The PP2A subunit PR130 is a key regulator of cell development and oncogenic transformation
Dzulko, M., Pons, M., Henke, A., Schneider, G., and Kramer, O. H. (2020). Biochim Biophys Acta Rev Cancer 1874, 188453. doi: 10.1016/j.bbcan.2020.188453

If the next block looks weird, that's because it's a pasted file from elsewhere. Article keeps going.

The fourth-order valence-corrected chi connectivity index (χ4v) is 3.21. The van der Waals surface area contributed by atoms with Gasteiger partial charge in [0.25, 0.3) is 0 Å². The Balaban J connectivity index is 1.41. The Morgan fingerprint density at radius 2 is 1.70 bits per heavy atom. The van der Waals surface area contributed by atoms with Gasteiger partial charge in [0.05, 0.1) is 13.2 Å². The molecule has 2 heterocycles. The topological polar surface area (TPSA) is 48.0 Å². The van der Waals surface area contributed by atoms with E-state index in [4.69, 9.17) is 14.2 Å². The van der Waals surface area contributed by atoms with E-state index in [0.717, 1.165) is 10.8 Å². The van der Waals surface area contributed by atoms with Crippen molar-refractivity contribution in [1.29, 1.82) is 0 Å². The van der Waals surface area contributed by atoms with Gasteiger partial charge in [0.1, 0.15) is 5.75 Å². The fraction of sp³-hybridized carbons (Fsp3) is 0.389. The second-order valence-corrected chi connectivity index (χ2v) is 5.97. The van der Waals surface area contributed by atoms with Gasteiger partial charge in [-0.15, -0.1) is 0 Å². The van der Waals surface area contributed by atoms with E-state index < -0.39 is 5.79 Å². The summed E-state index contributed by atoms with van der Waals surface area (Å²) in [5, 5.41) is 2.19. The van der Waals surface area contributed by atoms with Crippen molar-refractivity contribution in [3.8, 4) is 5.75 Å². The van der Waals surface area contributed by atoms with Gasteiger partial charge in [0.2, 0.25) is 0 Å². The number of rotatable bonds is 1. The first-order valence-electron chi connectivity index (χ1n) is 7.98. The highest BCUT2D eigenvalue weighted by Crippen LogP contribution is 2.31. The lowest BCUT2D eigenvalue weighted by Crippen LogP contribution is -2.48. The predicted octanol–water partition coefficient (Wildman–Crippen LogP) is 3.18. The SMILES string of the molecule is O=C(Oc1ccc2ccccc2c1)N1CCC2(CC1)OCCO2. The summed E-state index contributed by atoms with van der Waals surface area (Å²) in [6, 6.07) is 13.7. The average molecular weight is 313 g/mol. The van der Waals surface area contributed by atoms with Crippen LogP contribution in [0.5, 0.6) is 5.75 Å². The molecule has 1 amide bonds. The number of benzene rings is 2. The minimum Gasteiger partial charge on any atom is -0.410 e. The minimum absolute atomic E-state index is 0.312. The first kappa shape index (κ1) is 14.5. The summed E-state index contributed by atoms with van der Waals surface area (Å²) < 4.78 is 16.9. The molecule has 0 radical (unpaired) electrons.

Protein phosphatase 2A (PP2A) is a major serine/threonine phosphatase. This enzyme is involved in a plethora of cellular processes, including apoptosis, autophagy, cell proliferation, and DNA repair. Remarkably, PP2A can act as a context-dependent tumor suppressor or promoter. Active PP2A complexes consist of structural (PP2A-A), regulatory (PP2A-B), and catalytic (PP2A-C) subunits. The regulatory subunits define the substrate specificity and the subcellular localization of the holoenzyme. Here we condense the increasing evidence that the PP2A B-type subunit PR130 is a critical regulator of cell identity and oncogenic transformation. We summarize knowledge on the biological functions of PR130 in normal and transformed cells, targets of the PP2A-PR130 complex, and how diverse extra- and intracellular stimuli control the expression and activity of PR130. We additionally review the impact of PP2A-PR130 on cardiac functions, neuronal processes, and anti-viral defense and how this might affect cancer development and therapy.